The Ministry of Agriculture and Livestock (MAL) has condemned the action taken by the Honiara City Council (HCC) to sell off its piece of land that housed the Biosecurity incinerator at Ranadi, East of Honiara.
This was after MAL found out that the land was sold out by HCC to an Asian without the ministry’s knowledge.
“The land is used for destruction of all garbage remove from international vessels and aircraft coming into Solomon Islands.
“It’s a requirement that Garbage of this sort must be offloaded and incinerated as biosecurity risk is very high. Normal garbage for incinerator in this premises are plants and plant products and animal and their products,” Director of Biosecurity of MAL, Francis Tsatsia said.
The Permanent Secretary of MAL, Mrs. Ethel Tebengi Frances said that she is very disappointed about the action taken by HCC to sell off the land without consulting her ministry (MAL).
“At least the courtesy to inform us so we can negotiate with them (HCC). This is a threat to national security of this country during this COVID-19 pandemic as wastes from flights into the country poses a huge threat.”
She added that MAL will not go down without a fight to retain this piece of land for our national security.
“There had been reports of the fence being removed and our staff being harassed. It is unacceptable,” Mrs. Frances said.
Biosecurity Director Mr. Francis further added that “There was no communication between MAL, BSI and HCC or at least some discussions with BSI as they have been using the site for over 20 years now. HCC knows the land and that it’s been a very important and essential part of Biosecurity operations.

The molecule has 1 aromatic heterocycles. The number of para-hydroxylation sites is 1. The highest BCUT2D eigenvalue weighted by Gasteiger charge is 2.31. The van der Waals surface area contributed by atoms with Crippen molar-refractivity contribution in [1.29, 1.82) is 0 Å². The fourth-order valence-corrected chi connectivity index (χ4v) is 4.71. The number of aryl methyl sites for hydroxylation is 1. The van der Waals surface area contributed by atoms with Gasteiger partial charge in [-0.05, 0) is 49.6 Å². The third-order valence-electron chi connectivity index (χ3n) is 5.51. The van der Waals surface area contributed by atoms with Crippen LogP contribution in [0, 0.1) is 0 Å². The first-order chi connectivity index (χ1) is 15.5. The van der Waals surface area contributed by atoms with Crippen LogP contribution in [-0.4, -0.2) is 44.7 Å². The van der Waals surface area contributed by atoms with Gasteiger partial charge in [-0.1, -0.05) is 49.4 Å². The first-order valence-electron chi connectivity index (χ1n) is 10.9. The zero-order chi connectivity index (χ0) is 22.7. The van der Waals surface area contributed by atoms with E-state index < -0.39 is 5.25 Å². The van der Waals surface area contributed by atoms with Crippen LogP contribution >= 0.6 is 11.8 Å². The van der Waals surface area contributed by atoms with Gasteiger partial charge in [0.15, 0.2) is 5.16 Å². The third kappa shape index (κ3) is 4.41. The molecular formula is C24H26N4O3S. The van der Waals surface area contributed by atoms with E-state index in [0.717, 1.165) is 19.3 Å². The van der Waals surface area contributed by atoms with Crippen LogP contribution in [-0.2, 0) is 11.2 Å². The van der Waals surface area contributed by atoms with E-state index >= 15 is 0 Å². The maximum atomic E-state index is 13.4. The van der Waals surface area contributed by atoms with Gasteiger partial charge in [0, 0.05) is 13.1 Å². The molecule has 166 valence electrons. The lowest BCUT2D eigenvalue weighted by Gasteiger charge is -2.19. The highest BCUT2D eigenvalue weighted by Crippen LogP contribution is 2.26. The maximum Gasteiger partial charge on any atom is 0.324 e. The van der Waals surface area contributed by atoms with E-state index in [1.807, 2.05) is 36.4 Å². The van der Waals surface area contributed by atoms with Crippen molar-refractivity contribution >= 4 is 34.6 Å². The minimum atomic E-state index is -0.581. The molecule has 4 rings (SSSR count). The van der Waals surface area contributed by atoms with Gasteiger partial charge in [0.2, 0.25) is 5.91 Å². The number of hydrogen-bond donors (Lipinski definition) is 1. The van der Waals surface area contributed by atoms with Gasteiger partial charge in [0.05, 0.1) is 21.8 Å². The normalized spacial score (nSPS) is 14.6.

“The area is best suited for BSI operation. It’s away from residential properties and has good security fencing. MAL has invested a lot of money for treatment facilities of imported products not meeting SI standards. The area has been used for over twenty years. Facilities here include a building for chemical storage, a room for animal product treatment and an incinerator for general garbage disposal.
“It is very risky and difficult for the department in this circumstances and the continuous threat to COVID-19 to our front line staff. This operation is not only protecting Solomon Islands from further incursion of pest and diseases through garbage removed from foreign vessel and international aircraft but also has been a revenue earner for the Solomon Islands Government by way of fees and charges,” Mr. Tsatsia said.
He said that the Ministry will try and pursue to take the land back for Biosecurity treatment operation adding this should be done not only under public interests but to safeguard Solomon Islands from the risk of new pest and disease coming in to the country.
Source: MAL Media Release